I couldn't be more excited about this bread if I made it myself. Wait - I did! This is my first honest-to-gosh bread that I made entirely by hand, stirring the dough with a wooden spoon and kneading it on the countertop! The first time I had to judge by the feel of the bread how much additional flour to knead in (about a cup).
You can see a little piece of potato in the middle of the bread!
And it turned out!!!
I've put a passel of sticky notes on the pages of my Fanny Farmer Baking Book. One recipe I marked was for "Potato-Broth Bread." It actually uses mashed potatoes in addition to the water that they are cooked in. According to the book,
This sounds like my kind of bread so I bookmarked the recipe.
"The starch in the mashed potatoes and potato water makes these loaves light, moist, and high."
As I was browsing through the yeasty-blogosphere this week I came across the announcement for this month's Bread Baking Day #17 - the theme is "Bread and Potatoes." I pushed the Fanny Farmer recipe to the top of my yeast list so I could participate. The theme's rules state that the bread must have potatoes; potato water alone isn't enough. I was glad that even though the cookbook calls this bread "Potato-Broth Bread" it does have actual potatoes.
Although the recipe is written for a white bread, I felt pretty sure that I could add some whole grain flour, so that's what I did. I also used instant yeast rather than active dry, and halved the recipe to bake one loaf rather than two. My adaptation of the recipe is below.
- The potatoes in my cupboard were getting a little sprouty and a little soft. I'd read that they would firm up when cooked, and, sure enough, they did revive as I began to boil them, getting downright crunchy in the hot water. Of course they then softened as they were cooked through.
- I probably should have added some liquid when mashing the potatoes, because they were a bit lumpy. Some potato lumps came through to the finished bread, but they were very soft so didn't mar the taste of the loaf.
- In mixing the dough, I used about half KA all purpose flour and about a third KA White Whole Wheat. The remainder was Wheat Montana red whole wheat flour that I ground at a local market. It is a coarse grind, and gives a nice rough texture to the bread.
- I used about a cup of additional all purpose flour as I kneaded the dough.
- A large pyrex loaf pan was perfect for this bread.
- The bread rose very high - about 4 1/2 inches tall at the center.
The potato made for a tender and moist bread - yet at the same time it was somewhat hearty because of the whole wheat flours. It was fantastic toasted. My husband, the toast aficionado, said this is the best bread I've baked to date.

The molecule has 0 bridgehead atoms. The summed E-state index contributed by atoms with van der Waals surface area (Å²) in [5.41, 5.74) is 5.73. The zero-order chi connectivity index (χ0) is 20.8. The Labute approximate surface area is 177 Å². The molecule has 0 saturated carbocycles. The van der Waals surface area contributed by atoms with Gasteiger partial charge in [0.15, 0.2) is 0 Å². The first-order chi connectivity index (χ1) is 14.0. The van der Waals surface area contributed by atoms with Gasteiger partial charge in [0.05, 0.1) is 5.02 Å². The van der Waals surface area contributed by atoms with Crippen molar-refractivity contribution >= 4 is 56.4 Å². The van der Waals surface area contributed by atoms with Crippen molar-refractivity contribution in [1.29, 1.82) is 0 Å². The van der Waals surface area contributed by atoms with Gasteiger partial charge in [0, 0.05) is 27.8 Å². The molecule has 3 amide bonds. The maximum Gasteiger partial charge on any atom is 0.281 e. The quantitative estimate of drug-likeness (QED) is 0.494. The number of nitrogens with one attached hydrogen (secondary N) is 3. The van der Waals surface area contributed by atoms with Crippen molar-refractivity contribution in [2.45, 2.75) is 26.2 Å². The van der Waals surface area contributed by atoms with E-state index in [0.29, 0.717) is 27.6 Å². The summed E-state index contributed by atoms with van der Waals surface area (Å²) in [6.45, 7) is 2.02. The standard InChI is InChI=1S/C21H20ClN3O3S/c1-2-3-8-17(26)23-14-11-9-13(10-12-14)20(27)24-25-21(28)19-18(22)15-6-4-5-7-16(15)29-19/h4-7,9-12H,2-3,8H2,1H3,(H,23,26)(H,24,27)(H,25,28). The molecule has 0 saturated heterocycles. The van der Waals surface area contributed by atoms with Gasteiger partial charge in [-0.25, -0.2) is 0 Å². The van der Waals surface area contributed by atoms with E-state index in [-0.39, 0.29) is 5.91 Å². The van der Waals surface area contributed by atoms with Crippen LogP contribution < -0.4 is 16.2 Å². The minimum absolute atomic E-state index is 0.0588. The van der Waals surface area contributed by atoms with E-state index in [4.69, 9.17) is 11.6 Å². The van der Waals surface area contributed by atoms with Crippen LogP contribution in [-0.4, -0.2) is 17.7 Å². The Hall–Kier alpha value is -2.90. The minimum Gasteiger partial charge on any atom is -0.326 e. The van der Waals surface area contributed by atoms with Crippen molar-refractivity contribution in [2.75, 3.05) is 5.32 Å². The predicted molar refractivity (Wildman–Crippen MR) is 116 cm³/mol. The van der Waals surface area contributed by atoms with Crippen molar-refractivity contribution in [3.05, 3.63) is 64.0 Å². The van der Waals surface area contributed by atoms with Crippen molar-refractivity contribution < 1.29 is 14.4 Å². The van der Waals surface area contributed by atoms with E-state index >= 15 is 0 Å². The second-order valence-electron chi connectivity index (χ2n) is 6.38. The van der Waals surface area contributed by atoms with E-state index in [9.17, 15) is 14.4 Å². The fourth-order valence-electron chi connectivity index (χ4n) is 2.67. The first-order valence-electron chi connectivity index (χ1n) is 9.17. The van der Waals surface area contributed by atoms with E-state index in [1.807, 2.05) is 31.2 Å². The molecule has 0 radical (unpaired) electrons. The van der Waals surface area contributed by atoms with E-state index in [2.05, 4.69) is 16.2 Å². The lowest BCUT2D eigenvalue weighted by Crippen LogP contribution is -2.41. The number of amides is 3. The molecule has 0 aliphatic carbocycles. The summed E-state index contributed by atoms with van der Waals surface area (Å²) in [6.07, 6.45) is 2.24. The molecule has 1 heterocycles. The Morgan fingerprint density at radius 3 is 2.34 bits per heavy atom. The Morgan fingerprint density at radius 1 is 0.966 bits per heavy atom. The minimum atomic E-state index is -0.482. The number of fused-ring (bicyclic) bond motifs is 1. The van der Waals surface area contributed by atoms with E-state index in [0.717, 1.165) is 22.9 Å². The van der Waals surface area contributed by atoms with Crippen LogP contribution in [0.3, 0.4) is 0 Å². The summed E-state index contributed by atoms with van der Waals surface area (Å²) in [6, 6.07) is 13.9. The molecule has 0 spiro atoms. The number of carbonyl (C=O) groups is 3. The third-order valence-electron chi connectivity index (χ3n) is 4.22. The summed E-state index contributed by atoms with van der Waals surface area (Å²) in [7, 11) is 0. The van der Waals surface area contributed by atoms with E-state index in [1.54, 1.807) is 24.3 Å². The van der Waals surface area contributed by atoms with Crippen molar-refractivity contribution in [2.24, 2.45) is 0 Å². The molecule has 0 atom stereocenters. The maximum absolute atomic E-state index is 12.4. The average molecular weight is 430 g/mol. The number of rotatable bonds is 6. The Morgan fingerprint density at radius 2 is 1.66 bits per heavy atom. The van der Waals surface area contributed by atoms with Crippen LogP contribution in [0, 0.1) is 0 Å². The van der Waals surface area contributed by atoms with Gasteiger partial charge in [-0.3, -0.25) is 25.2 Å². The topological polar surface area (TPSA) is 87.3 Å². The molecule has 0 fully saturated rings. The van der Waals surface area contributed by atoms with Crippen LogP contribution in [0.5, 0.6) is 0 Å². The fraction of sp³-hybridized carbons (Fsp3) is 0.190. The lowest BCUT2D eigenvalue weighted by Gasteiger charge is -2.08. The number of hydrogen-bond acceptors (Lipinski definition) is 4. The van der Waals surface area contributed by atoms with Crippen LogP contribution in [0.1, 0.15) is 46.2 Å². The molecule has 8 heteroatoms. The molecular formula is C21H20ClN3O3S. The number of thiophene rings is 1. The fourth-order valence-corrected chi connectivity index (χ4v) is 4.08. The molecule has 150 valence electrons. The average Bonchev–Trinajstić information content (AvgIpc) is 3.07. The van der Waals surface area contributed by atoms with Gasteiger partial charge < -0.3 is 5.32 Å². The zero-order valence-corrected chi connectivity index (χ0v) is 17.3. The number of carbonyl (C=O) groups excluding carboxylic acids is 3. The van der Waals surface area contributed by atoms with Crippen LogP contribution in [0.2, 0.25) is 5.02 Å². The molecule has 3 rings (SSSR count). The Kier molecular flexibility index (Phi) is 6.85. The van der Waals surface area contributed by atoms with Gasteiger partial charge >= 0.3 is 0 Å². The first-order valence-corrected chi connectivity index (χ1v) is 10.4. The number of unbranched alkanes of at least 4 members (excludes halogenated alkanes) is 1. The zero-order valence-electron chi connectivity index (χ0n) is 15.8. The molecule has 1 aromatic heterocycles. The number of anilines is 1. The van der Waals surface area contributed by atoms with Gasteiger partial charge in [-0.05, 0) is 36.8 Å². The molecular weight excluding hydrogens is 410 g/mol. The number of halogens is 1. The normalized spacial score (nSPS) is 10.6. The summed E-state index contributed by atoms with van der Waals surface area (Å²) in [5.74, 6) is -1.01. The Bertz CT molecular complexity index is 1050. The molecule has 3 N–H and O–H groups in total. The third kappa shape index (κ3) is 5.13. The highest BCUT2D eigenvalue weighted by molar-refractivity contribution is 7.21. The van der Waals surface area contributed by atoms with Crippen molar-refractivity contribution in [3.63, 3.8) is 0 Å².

Needless to say, I'll be making this one again! Next time I think I'll increase the percentage of the red whole wheat flour.
This month's Bread Baking Day is hosted by Lien of Lien's Notes/ Notitie van Lien. The roundup should be posted around March 3, so hop over to Lien's site and check out all the cool and creative potato-y breads. I'm also sending this to Susan at YeastSpotting, a weekly compilation of wonderful yeast creations.
requisite buttered toast picture!
I'll be out of internet range when the roundup is posted, so forgive me for not coming round and commenting on the various potato breads. I'll try to catch up the following week when I get near a computer!
Also, if any of you happen to be counting, I'm posting my yeast adventures out of order. I baked 4 new yeast recipes in a week's time, and am posting this one now in order to submit it to February's BBD.
Potato Bread with Three Wheat Flours
adapted from The Fanny Farmer Baking Book
yield: one 9 x 5 x 3-inch loaf
1 1/2 cup warm potato water
1/2 cup warm or room temperature mashed potato
1 1/4 tsp salt
1 1/2 T butter, softened (3/4 oz)
1 T sugar
scant 1 tsp instant yeast
3 3/4 - 4 1/4 c. flour (I used 1 1/2 cups all purpose, 1 cup white whole wheat, 1/2 cup coarsely ground red whole wheat for the initial dough and 1 cup of all purpose kneaded into the dough)
1. Mix potato water, mashed potatoes, salt, butter, and sugar and beat to blend well.
2. Stir yeast into 3 cups of flour. Add this mixture to the potato mixture and beat vigorously.
3. Add enough flour to make a manageable dough; turn out onto a lightly floured surface, and knead for a minute or so.
4. Let rest for 10 minutes.
5. Resume kneading, adding just enough additional flour to keep the dough from being too sticky to handle, until smooth and elastic. (this took about a cup of additional flour for me)
6. Place in a greased bowl, cover, and let rise until double in bulk.
7. Punch the dough down, then shape into a loaf. Place in greased loaf pan, cover loosely, and let rise to the top of the pan.
8. Bake in a preheated 350 degree oven for 40-45 minutes. (I baked about 45 minutes, until an instant read thermometer registered 190 degrees)
9. Remove from pan and let cool on rack.